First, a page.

However, my view of teriyaki changed as I flipped through Harumi’s Japanese Home Cooking and Harumi’s Japanese Cooking, written by Harumi Kurihara.  Although I borrowed these books from the library months ago, they inspired me by making Japanese cooking approachable and accessible.  I drooled over Harumi’s recipe for petite beef patties that glistened with a simple teriyaki sauce made from mostly soy sauce and mirin.

Instead of incorporating bread crumbs into my ground beef, I used ground, instant oats.  This resulted in meat patties that reminded me of baked, Lebanese kibbe.

I have glazed turkey burgers with reduced soy and mirin with delicious results.  This was no exception. I created this recipe as I cooked so my best advice is to taste as you go, following the recipe as basic guidelines.  Since I cooked with small quantities of meat, double the recipes as needed.

2 chicken thighs trimmed of excess fat (I used bone-in, but boneless would be fine)
1/2 onion, sliced

1/2 pound ground beef (or turkey)
Oil or butter
1/2 onion, minced
3 button mushrooms, minced
1/2 teaspoon ginger, freshly grated
1 small garlic clove, grated
1 egg
Wocestershire sauce, 2 dashes
1 small squirt of ketchup
1/2-3/4 cup instant oats, pulverized in a blender of food processor

Teriyaki Glaze
Soy sauce
Grated ginger
Spritz of fresh lemon juice
Optional: Cayenne or other hot peppper

To prepare the teriyaki sauce
In a small saucepan, reduce equal parts of soy sauce and mirin.  Add a little grated ginger.  Gradually add more sugar until the sauce is not too salty.  Gently reduce until the sauce is glossy and coats the back of a spoon.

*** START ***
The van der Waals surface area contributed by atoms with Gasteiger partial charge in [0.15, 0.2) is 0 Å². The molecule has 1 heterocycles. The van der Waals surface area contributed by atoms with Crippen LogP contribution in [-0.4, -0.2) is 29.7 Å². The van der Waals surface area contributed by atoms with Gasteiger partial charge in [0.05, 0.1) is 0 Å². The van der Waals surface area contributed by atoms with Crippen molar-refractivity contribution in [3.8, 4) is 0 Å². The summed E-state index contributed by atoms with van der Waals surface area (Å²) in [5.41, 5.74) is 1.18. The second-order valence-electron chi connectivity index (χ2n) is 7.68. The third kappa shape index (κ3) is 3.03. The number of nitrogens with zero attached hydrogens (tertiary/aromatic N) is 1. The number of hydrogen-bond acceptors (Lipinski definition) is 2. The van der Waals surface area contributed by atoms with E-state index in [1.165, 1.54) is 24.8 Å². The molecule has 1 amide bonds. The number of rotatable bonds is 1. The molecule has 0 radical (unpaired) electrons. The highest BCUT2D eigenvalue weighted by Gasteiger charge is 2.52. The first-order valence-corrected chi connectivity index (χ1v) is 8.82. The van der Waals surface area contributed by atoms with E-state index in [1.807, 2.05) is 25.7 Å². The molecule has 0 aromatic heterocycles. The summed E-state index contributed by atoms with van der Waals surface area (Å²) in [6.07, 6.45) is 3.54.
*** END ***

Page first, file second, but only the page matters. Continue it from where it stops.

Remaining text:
If the sauce seems to salty, add more mirin, sugar, or water.  If it seems to sweet, add more soy sauce.  Spritz in some fresh lemon juice for brightness.

To prepare the chicken
Preheat the oven to 375 degrees F.

Preheat a skillet with oil to medium-high.

Rinse the chicken thighs and pat dry.  Trim off the extra skin.

Season the skin-side of the chicken with salt and pepper and place in the preheated pan, skin-side down.  Let the chicken cook until the skin renders to golden brown.

Remove the chicken from the pan and place in a lightly oiled baking dish, on top of the sliced onions, skin-side up.

Bake for about an hour or until the juices run clear and the meat is no longer pink.  As the chicken cooks, baste with the teriyaki sauce and pan juices.

To prepare the beef patties
In a pan over medium heat, saute the minced onion and mushrooms, seasoning with salt and pepper.  As the vegetables cook, grate in ginger and stir.  When the vegetables are translucent and the ginger is fragrant, remove from heat.  Grate in the garlic, stir, and allow to lightly cook.

Roughly pulverize the oats in a blender or food processor.

In a bowl, incorporate the ground meat, sauteed vegetables/ginger/garlic, egg, Worcestershire sauce, ketchup, salt, and pepper.  Add the ground oats until the patties hold together.  Test the seasoning by sauteing a small amount of the meat.

Form the mixture into patties and sear over medium-high heat.  Reduce the heat and baste with the teriyaki sauce as the patties cook through.  Add a little water to the bottom of the pan, as needed so the teriyaki sauce does not scorch.  Cover the patties with a lid for faster cooking.

I served my glazed meats alongside Thai sticky rice, sauteed mushrooms, and green peas.